A Prospective Study to Compare the Outcome of Early Surgical and Conservative Line of Management in Patients of Traumatic Intracerebral Hematomas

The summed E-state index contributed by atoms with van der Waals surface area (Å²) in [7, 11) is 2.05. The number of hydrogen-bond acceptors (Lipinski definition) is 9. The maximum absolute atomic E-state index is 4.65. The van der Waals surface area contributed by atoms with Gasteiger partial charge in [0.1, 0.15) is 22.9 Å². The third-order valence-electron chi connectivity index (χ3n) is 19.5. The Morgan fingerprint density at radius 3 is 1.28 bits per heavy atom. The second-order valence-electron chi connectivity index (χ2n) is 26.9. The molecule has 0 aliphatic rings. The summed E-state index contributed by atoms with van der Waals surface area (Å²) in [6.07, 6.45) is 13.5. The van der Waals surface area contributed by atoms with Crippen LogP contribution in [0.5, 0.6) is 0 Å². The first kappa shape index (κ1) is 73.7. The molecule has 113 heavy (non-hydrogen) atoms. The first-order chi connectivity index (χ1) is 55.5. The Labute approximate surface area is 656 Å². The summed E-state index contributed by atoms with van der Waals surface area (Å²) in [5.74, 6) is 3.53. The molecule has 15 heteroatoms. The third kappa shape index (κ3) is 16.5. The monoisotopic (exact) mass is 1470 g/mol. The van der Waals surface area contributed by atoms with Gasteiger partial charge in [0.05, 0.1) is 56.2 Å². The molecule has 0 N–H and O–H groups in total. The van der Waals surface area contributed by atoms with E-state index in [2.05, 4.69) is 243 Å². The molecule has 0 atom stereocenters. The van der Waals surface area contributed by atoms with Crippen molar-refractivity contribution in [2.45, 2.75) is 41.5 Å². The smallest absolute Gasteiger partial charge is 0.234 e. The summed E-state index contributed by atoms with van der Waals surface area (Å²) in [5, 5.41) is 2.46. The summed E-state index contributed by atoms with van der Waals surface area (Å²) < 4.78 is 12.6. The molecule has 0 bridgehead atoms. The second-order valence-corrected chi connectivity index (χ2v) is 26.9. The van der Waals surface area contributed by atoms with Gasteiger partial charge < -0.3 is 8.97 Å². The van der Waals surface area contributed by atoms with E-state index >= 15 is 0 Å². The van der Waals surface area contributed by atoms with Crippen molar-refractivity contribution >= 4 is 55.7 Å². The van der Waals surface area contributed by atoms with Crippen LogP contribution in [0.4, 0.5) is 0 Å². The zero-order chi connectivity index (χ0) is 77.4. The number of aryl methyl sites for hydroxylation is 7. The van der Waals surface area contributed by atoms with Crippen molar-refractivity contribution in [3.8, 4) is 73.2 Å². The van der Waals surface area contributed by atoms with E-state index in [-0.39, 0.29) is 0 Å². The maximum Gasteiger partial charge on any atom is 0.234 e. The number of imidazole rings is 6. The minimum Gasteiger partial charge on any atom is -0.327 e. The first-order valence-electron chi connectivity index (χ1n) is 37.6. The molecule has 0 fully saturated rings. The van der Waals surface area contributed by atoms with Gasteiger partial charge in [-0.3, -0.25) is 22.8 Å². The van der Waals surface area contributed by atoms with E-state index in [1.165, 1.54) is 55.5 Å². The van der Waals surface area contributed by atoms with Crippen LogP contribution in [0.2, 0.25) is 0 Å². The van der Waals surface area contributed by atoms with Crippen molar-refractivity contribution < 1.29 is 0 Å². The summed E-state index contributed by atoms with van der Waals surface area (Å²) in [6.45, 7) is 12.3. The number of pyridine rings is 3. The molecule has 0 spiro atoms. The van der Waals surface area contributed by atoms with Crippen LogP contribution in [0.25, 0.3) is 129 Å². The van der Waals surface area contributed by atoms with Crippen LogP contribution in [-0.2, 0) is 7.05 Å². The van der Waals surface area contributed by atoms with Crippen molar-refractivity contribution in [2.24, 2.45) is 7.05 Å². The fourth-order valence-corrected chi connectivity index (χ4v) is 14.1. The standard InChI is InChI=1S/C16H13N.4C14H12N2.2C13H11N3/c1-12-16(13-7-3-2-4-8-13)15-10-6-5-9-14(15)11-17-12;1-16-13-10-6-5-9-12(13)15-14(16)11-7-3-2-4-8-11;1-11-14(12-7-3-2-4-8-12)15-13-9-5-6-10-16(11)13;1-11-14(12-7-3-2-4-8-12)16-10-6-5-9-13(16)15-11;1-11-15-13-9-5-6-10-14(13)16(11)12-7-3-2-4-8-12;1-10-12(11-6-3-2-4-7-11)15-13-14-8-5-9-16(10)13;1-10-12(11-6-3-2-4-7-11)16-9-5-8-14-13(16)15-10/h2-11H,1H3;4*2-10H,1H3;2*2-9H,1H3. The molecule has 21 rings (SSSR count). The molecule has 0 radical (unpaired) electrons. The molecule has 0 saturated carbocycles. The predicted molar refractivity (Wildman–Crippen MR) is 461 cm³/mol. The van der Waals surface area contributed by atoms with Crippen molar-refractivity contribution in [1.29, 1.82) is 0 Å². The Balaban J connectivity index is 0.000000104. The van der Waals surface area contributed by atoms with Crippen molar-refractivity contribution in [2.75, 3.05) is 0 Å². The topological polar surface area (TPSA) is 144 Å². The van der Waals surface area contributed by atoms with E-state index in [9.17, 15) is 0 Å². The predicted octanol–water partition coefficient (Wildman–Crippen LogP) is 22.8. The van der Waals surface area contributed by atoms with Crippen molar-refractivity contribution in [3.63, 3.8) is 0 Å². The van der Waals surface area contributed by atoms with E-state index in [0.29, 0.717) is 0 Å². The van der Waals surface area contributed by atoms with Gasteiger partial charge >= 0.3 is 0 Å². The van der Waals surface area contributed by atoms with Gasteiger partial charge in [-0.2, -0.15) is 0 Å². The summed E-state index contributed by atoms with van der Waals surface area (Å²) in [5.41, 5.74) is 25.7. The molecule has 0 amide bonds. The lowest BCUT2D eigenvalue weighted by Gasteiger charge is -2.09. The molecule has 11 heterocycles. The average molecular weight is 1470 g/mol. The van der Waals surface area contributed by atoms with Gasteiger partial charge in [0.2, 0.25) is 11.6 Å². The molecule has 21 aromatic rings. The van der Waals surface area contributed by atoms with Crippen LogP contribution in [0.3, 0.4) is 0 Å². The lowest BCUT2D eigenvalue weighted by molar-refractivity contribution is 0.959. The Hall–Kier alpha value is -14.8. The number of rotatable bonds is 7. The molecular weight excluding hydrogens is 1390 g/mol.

Introduction and Objective: Traumatic brain injuries (TBIs) are a leading cause of morbidity, mortality, disability, and socioeconomic losses in India and other developing countries. It is a global health epidemicthat has deleterious consequences for the individuals with the brain injury, their families, and the society. The development and validation of effective treatments are imperative. The present study aims to compare the outcomes of early surgical intervention and conservative line of management in traumatic ICH patients. Materials and Methods: The present study was carried out on patients admitted in surgical wards as a case of head injury due to road traffic accidents, assaults, and falls who attended Casualty Department or Surgery/Neurosurgery Outpatient Department, Sanjay Gandhi Memorial Hospital during June 1st, 2016 to May 31st, 2017. Patients who presented within 24 h of TBI and had evidence of a traumatic ICH on CT with a confluent volume of 20 mL or more were included in the study. Only traumatic ICH patients for whom the treating neurosurgeon was in equipoise about the benefits of early surgical evacuation, compared with initial conservative treatment, were eligible for the study. Result: 63.15% of severe head injury patients who underwent early surgical evacuation of hematoma died and 36.85% had a poor outcome as compared to 80% of severe head injury patients under conservative management group died and 20% had a poor outcome. 62.5% of moderate head injury patients who underwent early surgical evacuation of hematoma had a good outcome where as only 45.45% of moderate head injury patients who were managed conservatively had good outcome. Also mortality of moderate head injury patients was higher in conservatively treated group where 36.37% patients died where as only 18.75% of patients died in early surgical evacuation group. 100% of patients of mild head injury under early surgical evacuation of hematoma group had a good outcome as compared to 96.00% of mild head injury patients of conservative management group had a good outcome and 4.00% had a poor outcome. Conclusion: There is a strong evidence in favor of early surgical evacuation of hematoma in patients with traumatic intracerebral hemorrhage who have a GCS of 9–12. Those who have mild head injury (GCS 13–15) can probably be watched carefully for any deterioration because there is a safety margin, which diminishes as the GCS of the patient descends. Once the GCS has descended below 9, surgical intervention appears to be less effective. A larger trial is needed to confirm or refute this evidence, which is particularly strong in patients with a randomization GCS of 9–12.